(A quick hat tip to @_Esca__ is in order.)

MLG’s Sundance gave me a good hip check after, I’ll admit, indulging in some hyperbole in my recent ESFI column.

Instead of telling me to cram it, he offered to explain where I’ve missed the mark. I’m happy to oblige, because I’d be a goddamn hypocrite otherwise, and I’m always up for a good chat, particularly on the subject of gaming.

See, I’m genuinely confused why MLG is still bringing in VC, so I hope we can at the very least get that cleared up. I also have some reservations about how the whole thing is structured, and how their approach to team sport is a pretty big divergence from other major team sports. I’d like to know what that means for their future trajectory, and whether he feels it’s current model can scale more or less infinitely, or if at some point they’re planning to transition into a more traditional American sports model. And I’m really burning to know the strategy on in-person spectatorship.

A thread started up on the MLG forums about the post. Some of the responses have valid points, and others venture into a realm of hyperbole that surpasses anything I’ve written on the subject to date. The very meaning of what it is to liquidate something (a conversion from an illiquid state, such as a stake in a company, to a liquid state, such as cash?) was called into question, which was particularly mindblowing. There was even further disregard of the semantics used; I was very careful to stay away from blunt declarative statements beyond all hope of verification, such as ‘MLG is [insert horribly bad thing here!],’ instead opting for qualifiers like ‘seems,’ ‘might,’ and ‘also could.’ Could I have tiptoed around the subject a bit more? Sure, and turn the piece into spineless goop.

I could continue further and write a blow by blow rebuttal, but it seems pointless when the prevailing thought seems to be that I’m just some jealous PC kiddie, and some even figure that MLG can carry on regardless if they break even or not.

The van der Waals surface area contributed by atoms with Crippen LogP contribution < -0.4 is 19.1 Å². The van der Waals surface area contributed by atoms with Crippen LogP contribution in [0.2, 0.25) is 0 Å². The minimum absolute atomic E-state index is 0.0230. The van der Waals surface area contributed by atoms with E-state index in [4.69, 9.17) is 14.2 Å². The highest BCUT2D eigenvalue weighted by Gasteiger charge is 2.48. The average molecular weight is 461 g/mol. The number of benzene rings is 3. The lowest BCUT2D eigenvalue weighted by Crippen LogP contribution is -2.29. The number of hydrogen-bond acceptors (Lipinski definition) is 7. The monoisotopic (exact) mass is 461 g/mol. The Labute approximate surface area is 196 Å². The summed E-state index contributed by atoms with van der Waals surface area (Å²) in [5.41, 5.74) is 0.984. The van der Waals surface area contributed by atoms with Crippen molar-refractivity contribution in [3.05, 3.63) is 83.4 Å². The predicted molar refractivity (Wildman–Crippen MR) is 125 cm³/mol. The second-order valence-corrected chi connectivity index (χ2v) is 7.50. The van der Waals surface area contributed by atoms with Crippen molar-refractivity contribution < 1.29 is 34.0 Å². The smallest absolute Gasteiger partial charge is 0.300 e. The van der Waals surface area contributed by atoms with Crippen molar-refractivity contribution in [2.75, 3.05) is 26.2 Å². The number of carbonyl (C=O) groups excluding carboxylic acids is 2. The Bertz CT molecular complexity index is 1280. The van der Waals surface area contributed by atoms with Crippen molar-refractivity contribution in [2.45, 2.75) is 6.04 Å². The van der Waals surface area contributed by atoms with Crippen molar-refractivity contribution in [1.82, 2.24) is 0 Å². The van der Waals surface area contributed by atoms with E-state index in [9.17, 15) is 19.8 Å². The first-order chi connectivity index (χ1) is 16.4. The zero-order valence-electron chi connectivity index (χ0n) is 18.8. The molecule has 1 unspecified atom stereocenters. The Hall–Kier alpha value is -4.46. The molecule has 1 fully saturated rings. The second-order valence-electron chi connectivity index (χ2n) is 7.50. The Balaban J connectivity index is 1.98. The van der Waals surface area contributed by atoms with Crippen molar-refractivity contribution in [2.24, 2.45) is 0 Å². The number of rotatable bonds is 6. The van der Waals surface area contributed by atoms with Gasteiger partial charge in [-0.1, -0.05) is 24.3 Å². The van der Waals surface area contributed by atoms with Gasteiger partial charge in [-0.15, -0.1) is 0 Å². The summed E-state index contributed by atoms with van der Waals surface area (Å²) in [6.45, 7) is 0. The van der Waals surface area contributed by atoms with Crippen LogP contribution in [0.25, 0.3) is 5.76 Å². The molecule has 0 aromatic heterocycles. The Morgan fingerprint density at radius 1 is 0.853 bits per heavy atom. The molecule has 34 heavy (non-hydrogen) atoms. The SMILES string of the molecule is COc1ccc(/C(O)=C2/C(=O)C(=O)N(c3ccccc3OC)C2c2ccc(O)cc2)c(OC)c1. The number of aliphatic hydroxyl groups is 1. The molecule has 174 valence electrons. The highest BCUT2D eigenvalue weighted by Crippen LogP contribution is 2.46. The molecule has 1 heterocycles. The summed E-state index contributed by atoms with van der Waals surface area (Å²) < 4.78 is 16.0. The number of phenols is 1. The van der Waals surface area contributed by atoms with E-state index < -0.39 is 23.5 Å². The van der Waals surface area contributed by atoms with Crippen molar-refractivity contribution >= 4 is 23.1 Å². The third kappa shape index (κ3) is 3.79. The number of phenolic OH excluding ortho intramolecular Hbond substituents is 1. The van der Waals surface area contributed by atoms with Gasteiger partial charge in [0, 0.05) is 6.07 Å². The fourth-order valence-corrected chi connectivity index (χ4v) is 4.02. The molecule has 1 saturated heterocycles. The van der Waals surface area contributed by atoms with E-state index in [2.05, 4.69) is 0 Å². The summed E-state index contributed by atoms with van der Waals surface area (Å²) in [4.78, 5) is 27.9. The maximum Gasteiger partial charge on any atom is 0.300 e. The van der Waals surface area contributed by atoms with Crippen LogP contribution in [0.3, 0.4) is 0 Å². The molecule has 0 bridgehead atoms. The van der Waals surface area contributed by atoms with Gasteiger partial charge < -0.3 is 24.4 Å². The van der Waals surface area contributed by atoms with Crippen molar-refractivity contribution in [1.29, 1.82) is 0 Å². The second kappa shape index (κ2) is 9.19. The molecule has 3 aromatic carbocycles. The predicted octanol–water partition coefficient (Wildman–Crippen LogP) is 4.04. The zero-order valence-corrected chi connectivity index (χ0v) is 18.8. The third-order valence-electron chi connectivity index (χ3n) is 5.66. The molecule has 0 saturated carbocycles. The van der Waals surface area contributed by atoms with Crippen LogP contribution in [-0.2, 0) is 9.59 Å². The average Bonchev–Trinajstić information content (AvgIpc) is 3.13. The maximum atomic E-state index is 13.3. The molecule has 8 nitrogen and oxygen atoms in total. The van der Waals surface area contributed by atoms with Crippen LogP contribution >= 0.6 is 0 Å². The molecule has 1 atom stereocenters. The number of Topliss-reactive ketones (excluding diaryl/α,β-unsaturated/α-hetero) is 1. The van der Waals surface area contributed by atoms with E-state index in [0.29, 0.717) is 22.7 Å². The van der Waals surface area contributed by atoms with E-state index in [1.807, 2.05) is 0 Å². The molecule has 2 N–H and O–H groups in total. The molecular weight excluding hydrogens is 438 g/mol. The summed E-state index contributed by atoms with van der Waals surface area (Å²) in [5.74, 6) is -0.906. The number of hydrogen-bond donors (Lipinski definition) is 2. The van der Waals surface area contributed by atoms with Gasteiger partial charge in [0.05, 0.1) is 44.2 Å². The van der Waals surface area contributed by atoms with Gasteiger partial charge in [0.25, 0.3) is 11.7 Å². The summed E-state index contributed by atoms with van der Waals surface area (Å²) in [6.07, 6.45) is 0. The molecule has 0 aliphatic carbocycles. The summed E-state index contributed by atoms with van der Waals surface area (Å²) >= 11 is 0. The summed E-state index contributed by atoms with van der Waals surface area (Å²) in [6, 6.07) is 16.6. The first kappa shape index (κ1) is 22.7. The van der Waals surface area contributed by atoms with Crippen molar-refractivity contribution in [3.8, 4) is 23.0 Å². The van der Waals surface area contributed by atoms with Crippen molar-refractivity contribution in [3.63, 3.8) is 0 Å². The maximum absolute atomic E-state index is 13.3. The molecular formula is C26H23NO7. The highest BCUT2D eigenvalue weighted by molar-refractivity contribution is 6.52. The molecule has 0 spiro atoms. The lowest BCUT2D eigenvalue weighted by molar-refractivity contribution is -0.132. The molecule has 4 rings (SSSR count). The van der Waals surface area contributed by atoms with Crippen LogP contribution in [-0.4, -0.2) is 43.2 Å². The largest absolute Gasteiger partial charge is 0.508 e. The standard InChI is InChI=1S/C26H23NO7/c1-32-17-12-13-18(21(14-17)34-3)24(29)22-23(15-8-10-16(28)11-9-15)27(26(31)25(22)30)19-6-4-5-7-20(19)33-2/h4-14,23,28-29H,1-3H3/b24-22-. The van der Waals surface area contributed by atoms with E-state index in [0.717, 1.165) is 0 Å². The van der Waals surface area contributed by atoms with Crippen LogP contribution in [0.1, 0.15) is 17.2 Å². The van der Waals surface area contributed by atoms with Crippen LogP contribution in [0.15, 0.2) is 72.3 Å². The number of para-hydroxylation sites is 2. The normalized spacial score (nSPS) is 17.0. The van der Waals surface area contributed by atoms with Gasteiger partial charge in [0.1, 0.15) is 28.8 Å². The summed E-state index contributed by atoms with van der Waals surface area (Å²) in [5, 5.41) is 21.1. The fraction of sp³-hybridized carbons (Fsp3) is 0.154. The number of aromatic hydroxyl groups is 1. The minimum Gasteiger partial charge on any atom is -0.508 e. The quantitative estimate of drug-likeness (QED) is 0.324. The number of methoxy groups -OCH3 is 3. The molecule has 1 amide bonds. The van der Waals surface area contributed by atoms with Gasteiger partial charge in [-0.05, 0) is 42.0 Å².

It seems at least a few got my core thesis, which was attempting to describe the nature of venture capital, what multiple trips back to the trough could be saying about the underlying business, and why subsequent rounds aren’t simply all brilliantly rosy developments by default. The fact in and of itself that Sundance is willing to discuss it is promising.

The consolers that have never experienced what effect a major tournament organization has on a scene, and all the mini-businesses attached to it, when it just happens to implode after years of what looked like steady growth, will please excuse my cynicism. We’ve seen million dollar tournaments that looked quite healthy on the surface unravel in a months time. It’s foolish to think it can’t happen again.

I implore them to understand that I don’t participate in petty factional bullshit for its own sake. I honestly don’t have the time or energy for it, and if that’s what I wanted to do, I’d be trolling your forums directly. Gaming is gaming. My only goal in writing here and elsewhere is to encourage people to think critically about endeavors that a growing number of people are hoping to build sustainable incomes around; I’m one of those people that wants to see it happen, even if I don’t really expect or want to be a large benefactor of it. I suppose I’d like to know where it all ends up, if my efforts around these parts were justified, or if I was just as insane as everyone about this esports stuff. What I do know is that new sports aren’t built on pixie dust and happy thoughts. It’s only through a logical discourse based in fucking reality will we be able to make good on that thought.

My twitter and email are in the right rail. Those of like mind, dissenters, and even the haters are welcome to chat me up. Like I said earlier, proving I’m right isn’t the goal, but discussion is. Will keep you all posted about the #SundanceSummit and will post the conversation in some form if he obliges.